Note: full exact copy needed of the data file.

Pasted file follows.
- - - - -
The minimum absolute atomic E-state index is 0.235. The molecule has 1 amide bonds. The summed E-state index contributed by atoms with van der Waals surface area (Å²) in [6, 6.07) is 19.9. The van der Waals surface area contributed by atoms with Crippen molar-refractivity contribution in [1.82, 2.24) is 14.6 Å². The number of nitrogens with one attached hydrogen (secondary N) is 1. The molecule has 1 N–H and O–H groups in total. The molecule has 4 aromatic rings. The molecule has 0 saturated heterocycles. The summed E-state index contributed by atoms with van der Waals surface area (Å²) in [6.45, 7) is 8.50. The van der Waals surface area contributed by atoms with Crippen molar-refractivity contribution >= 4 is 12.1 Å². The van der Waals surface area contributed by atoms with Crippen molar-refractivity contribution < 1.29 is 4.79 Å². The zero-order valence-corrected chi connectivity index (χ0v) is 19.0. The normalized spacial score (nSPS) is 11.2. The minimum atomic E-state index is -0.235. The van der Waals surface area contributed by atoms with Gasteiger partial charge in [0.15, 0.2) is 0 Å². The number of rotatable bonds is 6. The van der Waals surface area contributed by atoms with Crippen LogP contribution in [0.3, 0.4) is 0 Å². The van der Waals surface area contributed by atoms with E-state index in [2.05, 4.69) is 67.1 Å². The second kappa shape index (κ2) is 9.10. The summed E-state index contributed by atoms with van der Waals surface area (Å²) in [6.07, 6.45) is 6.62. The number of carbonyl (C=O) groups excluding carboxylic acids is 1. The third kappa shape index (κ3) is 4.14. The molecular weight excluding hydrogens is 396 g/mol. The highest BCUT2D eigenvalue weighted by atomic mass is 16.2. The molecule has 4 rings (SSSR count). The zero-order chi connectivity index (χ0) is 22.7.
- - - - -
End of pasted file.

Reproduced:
The minimum absolute atomic E-state index is 0.235. The molecule has 1 amide bonds. The summed E-state index contributed by atoms with van der Waals surface area (Å²) in [6, 6.07) is 19.9. The van der Waals surface area contributed by atoms with Crippen molar-refractivity contribution in [1.82, 2.24) is 14.6 Å². The number of nitrogens with one attached hydrogen (secondary N) is 1. The molecule has 1 N–H and O–H groups in total. The molecule has 4 aromatic rings. The molecule has 0 saturated heterocycles. The summed E-state index contributed by atoms with van der Waals surface area (Å²) in [6.45, 7) is 8.50. The van der Waals surface area contributed by atoms with Crippen molar-refractivity contribution >= 4 is 12.1 Å². The van der Waals surface area contributed by atoms with Crippen molar-refractivity contribution < 1.29 is 4.79 Å². The zero-order valence-corrected chi connectivity index (χ0v) is 19.0. The normalized spacial score (nSPS) is 11.2. The minimum atomic E-state index is -0.235. The van der Waals surface area contributed by atoms with Gasteiger partial charge in [0.15, 0.2) is 0 Å². The number of rotatable bonds is 6. The van der Waals surface area contributed by atoms with Crippen LogP contribution in [0.3, 0.4) is 0 Å². The van der Waals surface area contributed by atoms with E-state index in [2.05, 4.69) is 67.1 Å². The second kappa shape index (κ2) is 9.10. The summed E-state index contributed by atoms with van der Waals surface area (Å²) in [6.07, 6.45) is 6.62. The number of carbonyl (C=O) groups excluding carboxylic acids is 1. The third kappa shape index (κ3) is 4.14. The molecular weight excluding hydrogens is 396 g/mol. The highest BCUT2D eigenvalue weighted by atomic mass is 16.2. The molecule has 4 rings (SSSR count). The zero-order chi connectivity index (χ0) is 22.7.